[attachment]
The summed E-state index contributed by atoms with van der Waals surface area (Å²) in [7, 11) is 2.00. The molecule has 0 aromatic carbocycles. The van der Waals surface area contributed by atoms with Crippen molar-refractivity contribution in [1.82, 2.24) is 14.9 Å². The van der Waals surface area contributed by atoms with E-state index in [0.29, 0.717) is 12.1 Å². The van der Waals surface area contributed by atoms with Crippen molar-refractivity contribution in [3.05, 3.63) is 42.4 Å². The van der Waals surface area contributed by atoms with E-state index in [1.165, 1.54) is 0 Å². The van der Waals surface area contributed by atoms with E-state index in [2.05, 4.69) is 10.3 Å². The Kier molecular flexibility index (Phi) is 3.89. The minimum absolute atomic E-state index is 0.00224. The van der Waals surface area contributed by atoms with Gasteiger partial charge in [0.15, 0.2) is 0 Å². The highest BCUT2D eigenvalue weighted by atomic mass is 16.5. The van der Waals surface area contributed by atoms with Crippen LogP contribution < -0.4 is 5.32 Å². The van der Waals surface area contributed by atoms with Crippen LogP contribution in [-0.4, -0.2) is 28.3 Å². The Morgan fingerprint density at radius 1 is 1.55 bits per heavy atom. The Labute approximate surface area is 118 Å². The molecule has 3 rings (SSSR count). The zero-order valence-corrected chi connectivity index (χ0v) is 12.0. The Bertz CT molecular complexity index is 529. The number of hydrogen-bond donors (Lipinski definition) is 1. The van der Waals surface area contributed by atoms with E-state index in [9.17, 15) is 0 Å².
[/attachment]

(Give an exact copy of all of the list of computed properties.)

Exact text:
The summed E-state index contributed by atoms with van der Waals surface area (Å²) in [7, 11) is 2.00. The molecule has 0 aromatic carbocycles. The van der Waals surface area contributed by atoms with Crippen molar-refractivity contribution in [1.82, 2.24) is 14.9 Å². The van der Waals surface area contributed by atoms with E-state index in [0.29, 0.717) is 12.1 Å². The van der Waals surface area contributed by atoms with Crippen molar-refractivity contribution in [3.05, 3.63) is 42.4 Å². The van der Waals surface area contributed by atoms with E-state index in [1.165, 1.54) is 0 Å². The van der Waals surface area contributed by atoms with E-state index in [2.05, 4.69) is 10.3 Å². The Kier molecular flexibility index (Phi) is 3.89. The minimum absolute atomic E-state index is 0.00224. The van der Waals surface area contributed by atoms with Gasteiger partial charge in [0.15, 0.2) is 0 Å². The highest BCUT2D eigenvalue weighted by atomic mass is 16.5. The van der Waals surface area contributed by atoms with Crippen LogP contribution < -0.4 is 5.32 Å². The van der Waals surface area contributed by atoms with Crippen LogP contribution in [-0.4, -0.2) is 28.3 Å². The Morgan fingerprint density at radius 1 is 1.55 bits per heavy atom. The Labute approximate surface area is 118 Å². The molecule has 3 rings (SSSR count). The zero-order valence-corrected chi connectivity index (χ0v) is 12.0. The Bertz CT molecular complexity index is 529. The number of hydrogen-bond donors (Lipinski definition) is 1. The van der Waals surface area contributed by atoms with E-state index in [9.17, 15) is 0 Å².